The third ‘group’ at Cosio was the London Psychogeographical Committee, a rather notional affair represented by its only known member, the Newcastle-born artist Ralph Rumney. Rumney was a close friend of Debord and the Lettrists. Moving between Paris and London, he provided a crucial link with the avant-garde circles associated with the ICA, then at its Dover Street address. Rumney took photographs of the meeting at Cosio which portray the delegates in various symbolic or ludic sites around the village; the most famous shows the group, with Debord and his wife (and chief collaborator) Michèle Bernstein at the centre, staring down into the camera from the edge of a sheer drop, in front of a dilapidated house.
What brought these disparate elements together to embark on the first phase, commonly known as the ‘artistic’ phase, of the Situationist International was a shared belief that contemporary avant-garde movements had betrayed their original commitment to revolution. The Situationists aimed at reinstating revolution, not as metaphor but as lived experience, at the heart of the avant-garde programme. ‘There has been a notable progression from Futurism through Dadaism and Surrealism to the movements formed after 1945,’ Debord told the delegates in Cosio, warning of the difficulties ahead and identifying the failure of previous avant-gardes as a failure of nerve: ‘At each of these stages one discovers the same totalising will for change; and the same crumbling away, as the inability to change the world profoundly enough seems to lead to a defensive withdrawal.’ Situationist strategy, Debord argued, would, by contrast, be an endless, ever-changing series of offensive actions, which created ‘situations without a future’, confusing and wrongfooting the enemy. ‘We will wreck this world,’ the Situationists declared in an early manifesto. ‘It is simply a question of courage.’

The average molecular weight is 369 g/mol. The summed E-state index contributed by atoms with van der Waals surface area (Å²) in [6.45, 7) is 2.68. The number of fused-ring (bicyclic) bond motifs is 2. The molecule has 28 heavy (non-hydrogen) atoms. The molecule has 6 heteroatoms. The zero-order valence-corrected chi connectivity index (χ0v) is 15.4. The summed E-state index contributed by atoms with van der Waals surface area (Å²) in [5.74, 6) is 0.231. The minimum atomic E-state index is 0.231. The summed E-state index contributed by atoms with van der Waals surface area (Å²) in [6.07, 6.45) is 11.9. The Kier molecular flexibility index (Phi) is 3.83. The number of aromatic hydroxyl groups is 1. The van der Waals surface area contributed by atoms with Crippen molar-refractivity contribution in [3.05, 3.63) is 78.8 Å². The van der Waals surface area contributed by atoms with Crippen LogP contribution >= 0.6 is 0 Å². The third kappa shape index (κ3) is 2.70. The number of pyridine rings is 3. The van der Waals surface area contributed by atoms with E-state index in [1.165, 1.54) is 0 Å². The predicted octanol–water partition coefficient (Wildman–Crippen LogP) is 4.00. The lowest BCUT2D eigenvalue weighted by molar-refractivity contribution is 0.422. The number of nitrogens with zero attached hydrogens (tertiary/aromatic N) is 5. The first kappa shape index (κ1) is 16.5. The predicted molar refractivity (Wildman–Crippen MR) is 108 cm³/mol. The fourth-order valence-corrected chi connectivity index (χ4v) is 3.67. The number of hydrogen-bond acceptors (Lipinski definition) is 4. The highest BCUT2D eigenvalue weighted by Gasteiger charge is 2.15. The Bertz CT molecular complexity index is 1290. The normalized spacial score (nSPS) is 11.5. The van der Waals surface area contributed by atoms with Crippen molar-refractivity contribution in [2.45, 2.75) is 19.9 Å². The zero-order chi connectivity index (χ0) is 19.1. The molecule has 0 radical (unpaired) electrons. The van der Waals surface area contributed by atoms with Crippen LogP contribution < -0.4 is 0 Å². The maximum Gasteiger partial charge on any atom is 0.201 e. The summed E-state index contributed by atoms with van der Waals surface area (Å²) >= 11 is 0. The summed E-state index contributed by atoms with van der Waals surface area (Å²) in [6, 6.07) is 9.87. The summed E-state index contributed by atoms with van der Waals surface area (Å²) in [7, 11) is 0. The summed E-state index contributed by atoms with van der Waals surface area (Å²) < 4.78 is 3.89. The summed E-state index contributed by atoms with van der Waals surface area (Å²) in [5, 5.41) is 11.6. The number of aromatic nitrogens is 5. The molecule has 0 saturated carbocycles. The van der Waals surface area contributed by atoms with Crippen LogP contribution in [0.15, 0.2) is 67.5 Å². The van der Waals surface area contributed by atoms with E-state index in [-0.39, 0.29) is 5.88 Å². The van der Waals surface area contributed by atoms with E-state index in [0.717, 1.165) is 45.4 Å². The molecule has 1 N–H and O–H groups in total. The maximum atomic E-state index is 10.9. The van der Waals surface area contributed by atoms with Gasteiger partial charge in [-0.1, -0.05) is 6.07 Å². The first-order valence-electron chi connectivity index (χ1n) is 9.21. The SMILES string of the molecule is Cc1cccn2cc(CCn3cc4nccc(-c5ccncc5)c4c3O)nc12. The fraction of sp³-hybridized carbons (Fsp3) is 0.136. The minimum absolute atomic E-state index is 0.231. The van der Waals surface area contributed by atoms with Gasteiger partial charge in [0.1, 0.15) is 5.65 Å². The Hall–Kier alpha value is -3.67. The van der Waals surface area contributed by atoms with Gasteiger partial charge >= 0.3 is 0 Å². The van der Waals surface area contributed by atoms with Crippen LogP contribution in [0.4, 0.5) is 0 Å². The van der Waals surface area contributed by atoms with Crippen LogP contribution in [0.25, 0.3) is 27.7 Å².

Ironically, the second or ‘political’ phase of the Situationist International has contributed most to the group’s legendary status. This period, which culminated in the ‘revolutionary game’ played out during the events of May 1968, began in earnest with the ‘scandale de Strasbourg’ in 1966, when students inspired by the Situationists took control of the students’ union. Their demands were simple: ‘abolish everything’ and ‘destroy the university’. On the orders of the Situationists in Paris, there was a series of carefully choreographed provocations on the campus, followed by the publication of a tract – On the Poverty of Student Life – written largely by the Tunisian Situationist, Mustapha Khayati, with amendments by Debord. It called for ‘the destruction of study, the suppression of work and total subversion’. Students were urged to steal books and food. In keeping with the idea of the potlatch, the production of the pamphlet consumed all the student union’s funds. Copies were presented by well-dressed representatives of the union to the Bishop of Strasbourg, the city’s chief of police and the rector of the university as they filed into the Palais Universitaire for the opening ceremony of the university term. A further round of chaos ensued in the form of a ‘revolutionary festival’, which eventually brought the university to a standstill.